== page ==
If you’re a CFO, take note: The SBA has quadrupled the COVID-19 EIDL limit to $2 million.
The Small Business Administration is officially raising the cap on its Economic Injury Disaster Loan program to $2 million, the agency announced Thursday.
The U.S. Small Business Administration (SBA) announced significant modifications to the COVID-19 Economic Injury Disaster Loans (EIDL) program, including raising the loan cap from $500,000 to $2 million and adding business debt payments to the list of ways businesses can use the loan proceeds.
In a news release issued late Thursday afternoon, the SBA said it was implementing the changes to make it easier for the small business communities still reeling from the pandemic, especially hard-hit sectors such as restaurants, gyms, and hotels, to access the more than $150 billion in funding available for loans.
The following fundamental changes were announced. All are effective immediately:
- Increasing the COVID-19 EIDL cap from $500,000 to $2 million: Loan proceeds can be used for ordinary operating expenses and working capital, including meeting payroll, purchasing equipment, and paying a debt. COVID-19 EIDL funds are now also eligible to prepay commercial debt and make payments on federal business debt. Ask your CFO or book an appointment with us for specifics on your small business’s eligibility.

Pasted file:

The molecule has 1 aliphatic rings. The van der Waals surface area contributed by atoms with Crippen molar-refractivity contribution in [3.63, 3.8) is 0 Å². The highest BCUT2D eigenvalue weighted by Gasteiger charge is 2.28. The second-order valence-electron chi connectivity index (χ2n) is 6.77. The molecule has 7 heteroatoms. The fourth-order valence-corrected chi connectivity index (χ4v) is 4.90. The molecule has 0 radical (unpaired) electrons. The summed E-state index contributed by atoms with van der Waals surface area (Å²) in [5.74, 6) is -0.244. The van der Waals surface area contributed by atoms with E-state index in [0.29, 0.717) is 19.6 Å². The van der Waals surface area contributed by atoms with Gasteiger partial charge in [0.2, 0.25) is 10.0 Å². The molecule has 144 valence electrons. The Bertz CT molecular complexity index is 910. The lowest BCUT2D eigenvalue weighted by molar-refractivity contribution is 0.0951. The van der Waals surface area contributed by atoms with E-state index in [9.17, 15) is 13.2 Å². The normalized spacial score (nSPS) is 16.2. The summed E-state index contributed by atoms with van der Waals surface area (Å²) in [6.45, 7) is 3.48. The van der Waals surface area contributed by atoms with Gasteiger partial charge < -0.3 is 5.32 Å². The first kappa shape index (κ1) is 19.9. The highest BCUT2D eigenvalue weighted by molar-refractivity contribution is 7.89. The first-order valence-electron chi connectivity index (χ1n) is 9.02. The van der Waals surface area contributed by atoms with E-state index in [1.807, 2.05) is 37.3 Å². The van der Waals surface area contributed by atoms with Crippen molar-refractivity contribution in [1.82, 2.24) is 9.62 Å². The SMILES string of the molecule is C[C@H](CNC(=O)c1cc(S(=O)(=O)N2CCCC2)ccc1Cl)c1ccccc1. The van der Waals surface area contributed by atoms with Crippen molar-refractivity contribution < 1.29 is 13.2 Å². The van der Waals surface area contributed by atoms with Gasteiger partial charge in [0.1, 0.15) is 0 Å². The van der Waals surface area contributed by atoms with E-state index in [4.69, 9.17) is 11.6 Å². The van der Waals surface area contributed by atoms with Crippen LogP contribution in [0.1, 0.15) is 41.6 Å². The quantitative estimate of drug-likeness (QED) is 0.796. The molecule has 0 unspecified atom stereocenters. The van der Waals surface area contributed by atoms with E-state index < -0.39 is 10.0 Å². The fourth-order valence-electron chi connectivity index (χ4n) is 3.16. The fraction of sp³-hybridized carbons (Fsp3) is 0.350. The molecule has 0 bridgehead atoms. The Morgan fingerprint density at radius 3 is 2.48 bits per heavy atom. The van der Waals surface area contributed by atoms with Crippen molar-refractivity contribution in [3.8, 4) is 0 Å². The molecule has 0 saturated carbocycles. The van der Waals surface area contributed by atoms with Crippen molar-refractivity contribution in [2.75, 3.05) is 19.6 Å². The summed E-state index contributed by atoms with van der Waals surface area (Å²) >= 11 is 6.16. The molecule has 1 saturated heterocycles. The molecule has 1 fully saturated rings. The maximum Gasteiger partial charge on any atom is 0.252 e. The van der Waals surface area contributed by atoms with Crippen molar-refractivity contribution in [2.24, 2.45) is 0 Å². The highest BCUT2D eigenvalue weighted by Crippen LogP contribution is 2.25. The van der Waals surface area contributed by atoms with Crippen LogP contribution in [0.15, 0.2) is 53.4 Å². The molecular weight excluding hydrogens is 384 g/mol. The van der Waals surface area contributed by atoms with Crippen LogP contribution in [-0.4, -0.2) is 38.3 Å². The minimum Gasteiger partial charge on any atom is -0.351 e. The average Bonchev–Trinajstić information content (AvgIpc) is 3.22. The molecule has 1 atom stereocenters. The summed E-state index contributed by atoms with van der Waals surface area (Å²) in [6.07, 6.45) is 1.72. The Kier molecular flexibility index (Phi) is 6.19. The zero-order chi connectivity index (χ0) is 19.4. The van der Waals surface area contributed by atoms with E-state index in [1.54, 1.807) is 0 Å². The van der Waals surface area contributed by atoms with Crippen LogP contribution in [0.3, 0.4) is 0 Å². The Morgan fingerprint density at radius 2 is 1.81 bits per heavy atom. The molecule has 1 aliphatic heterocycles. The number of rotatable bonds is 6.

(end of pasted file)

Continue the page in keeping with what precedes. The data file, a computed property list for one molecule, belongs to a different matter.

- Implementation of a deferred payment period: The SBA said small business owners will not have to begin COVID-19 EIDL repayments until two years after loan origination. Payments are deferred for the first two years (during which interest will accrue), and principal and interest payments are made over the remaining 28 years. The agency previously had implemented an 18-month deferment period for loans made during 2021.
- Establish a 30-day exclusivity window: To ensure Main Street businesses have additional time to access these funds, the SBA said it is implementing a 30-day exclusivity window of approving and disbursing funds for $500,000 or fewer loans. Approval and disbursement of loans over $500,000 will begin after 30 days.
- Simplification of affiliation requirements: To ease small businesses’ COVID-19 EIDL application process, the SBA established more simplified affiliation requirements to mimic those of the $28.6 billion Restaurant Revitalization Fund.
The COVID-19 EIDL program runs through Dec. 31, offers 30-year loans with fixed interest rates of 3.75% for small businesses, including sole proprietors and independent contractors, and 2.75% for not-for-profits.
The new rule allows COVID-19 EIDL recipients to use loan proceeds to make debt payments, including monthly installments, deferred interest, and pre-payment on business debt. The duplicate payments, except for pre-payments, are now permitted on loans from federal agencies (including the SBA) and licensed Small Business Investment Companies (SBICs).
COVID-19 EIDL recipients may use loan proceeds to pay the debt incurred before and after submitting the loan application. Previously, the funds could be used only for working capital needed to sustain the business until it could resume normal operations. Still not sure of your eligibility? A CPA or CFO can help.
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